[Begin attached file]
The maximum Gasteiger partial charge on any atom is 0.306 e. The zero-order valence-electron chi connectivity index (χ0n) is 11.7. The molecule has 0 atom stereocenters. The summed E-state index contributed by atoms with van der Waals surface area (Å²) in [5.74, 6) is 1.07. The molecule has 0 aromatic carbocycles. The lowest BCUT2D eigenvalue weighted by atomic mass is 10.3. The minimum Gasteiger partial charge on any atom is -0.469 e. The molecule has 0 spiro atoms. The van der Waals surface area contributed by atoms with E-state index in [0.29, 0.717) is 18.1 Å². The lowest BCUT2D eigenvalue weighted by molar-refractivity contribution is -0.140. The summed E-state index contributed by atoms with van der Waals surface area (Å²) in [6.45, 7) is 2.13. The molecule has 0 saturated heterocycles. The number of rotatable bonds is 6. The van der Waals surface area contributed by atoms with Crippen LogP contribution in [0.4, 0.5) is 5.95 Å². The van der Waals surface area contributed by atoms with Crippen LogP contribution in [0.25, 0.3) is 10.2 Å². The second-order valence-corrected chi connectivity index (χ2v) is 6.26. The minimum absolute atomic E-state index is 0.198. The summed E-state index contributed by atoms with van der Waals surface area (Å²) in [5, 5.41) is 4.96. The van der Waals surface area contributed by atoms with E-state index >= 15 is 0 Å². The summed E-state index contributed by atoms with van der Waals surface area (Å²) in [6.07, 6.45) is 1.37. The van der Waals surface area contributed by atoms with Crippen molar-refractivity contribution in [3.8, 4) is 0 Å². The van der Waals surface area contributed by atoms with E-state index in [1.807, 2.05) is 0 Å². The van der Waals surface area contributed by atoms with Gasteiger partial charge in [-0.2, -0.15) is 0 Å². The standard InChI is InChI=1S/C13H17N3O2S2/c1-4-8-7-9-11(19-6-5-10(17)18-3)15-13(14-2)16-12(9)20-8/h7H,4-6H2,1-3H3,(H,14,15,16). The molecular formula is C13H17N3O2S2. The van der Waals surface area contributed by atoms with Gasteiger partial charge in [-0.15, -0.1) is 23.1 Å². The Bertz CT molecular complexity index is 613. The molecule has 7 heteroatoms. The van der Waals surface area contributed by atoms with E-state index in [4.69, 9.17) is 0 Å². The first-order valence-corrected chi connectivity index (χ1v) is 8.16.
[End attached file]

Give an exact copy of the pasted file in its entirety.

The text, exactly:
The maximum Gasteiger partial charge on any atom is 0.306 e. The zero-order valence-electron chi connectivity index (χ0n) is 11.7. The molecule has 0 atom stereocenters. The summed E-state index contributed by atoms with van der Waals surface area (Å²) in [5.74, 6) is 1.07. The molecule has 0 aromatic carbocycles. The lowest BCUT2D eigenvalue weighted by atomic mass is 10.3. The minimum Gasteiger partial charge on any atom is -0.469 e. The molecule has 0 spiro atoms. The van der Waals surface area contributed by atoms with E-state index in [0.29, 0.717) is 18.1 Å². The lowest BCUT2D eigenvalue weighted by molar-refractivity contribution is -0.140. The summed E-state index contributed by atoms with van der Waals surface area (Å²) in [6.45, 7) is 2.13. The molecule has 0 saturated heterocycles. The number of rotatable bonds is 6. The van der Waals surface area contributed by atoms with Crippen LogP contribution in [0.4, 0.5) is 5.95 Å². The van der Waals surface area contributed by atoms with Crippen LogP contribution in [0.25, 0.3) is 10.2 Å². The second-order valence-corrected chi connectivity index (χ2v) is 6.26. The minimum absolute atomic E-state index is 0.198. The summed E-state index contributed by atoms with van der Waals surface area (Å²) in [5, 5.41) is 4.96. The van der Waals surface area contributed by atoms with E-state index >= 15 is 0 Å². The summed E-state index contributed by atoms with van der Waals surface area (Å²) in [6.07, 6.45) is 1.37. The van der Waals surface area contributed by atoms with Crippen molar-refractivity contribution in [3.8, 4) is 0 Å². The van der Waals surface area contributed by atoms with E-state index in [1.807, 2.05) is 0 Å². The van der Waals surface area contributed by atoms with Gasteiger partial charge in [-0.2, -0.15) is 0 Å². The standard InChI is InChI=1S/C13H17N3O2S2/c1-4-8-7-9-11(19-6-5-10(17)18-3)15-13(14-2)16-12(9)20-8/h7H,4-6H2,1-3H3,(H,14,15,16). The molecular formula is C13H17N3O2S2. The van der Waals surface area contributed by atoms with Gasteiger partial charge in [-0.15, -0.1) is 23.1 Å². The Bertz CT molecular complexity index is 613. The molecule has 7 heteroatoms. The van der Waals surface area contributed by atoms with E-state index in [4.69, 9.17) is 0 Å². The first-order valence-corrected chi connectivity index (χ1v) is 8.16.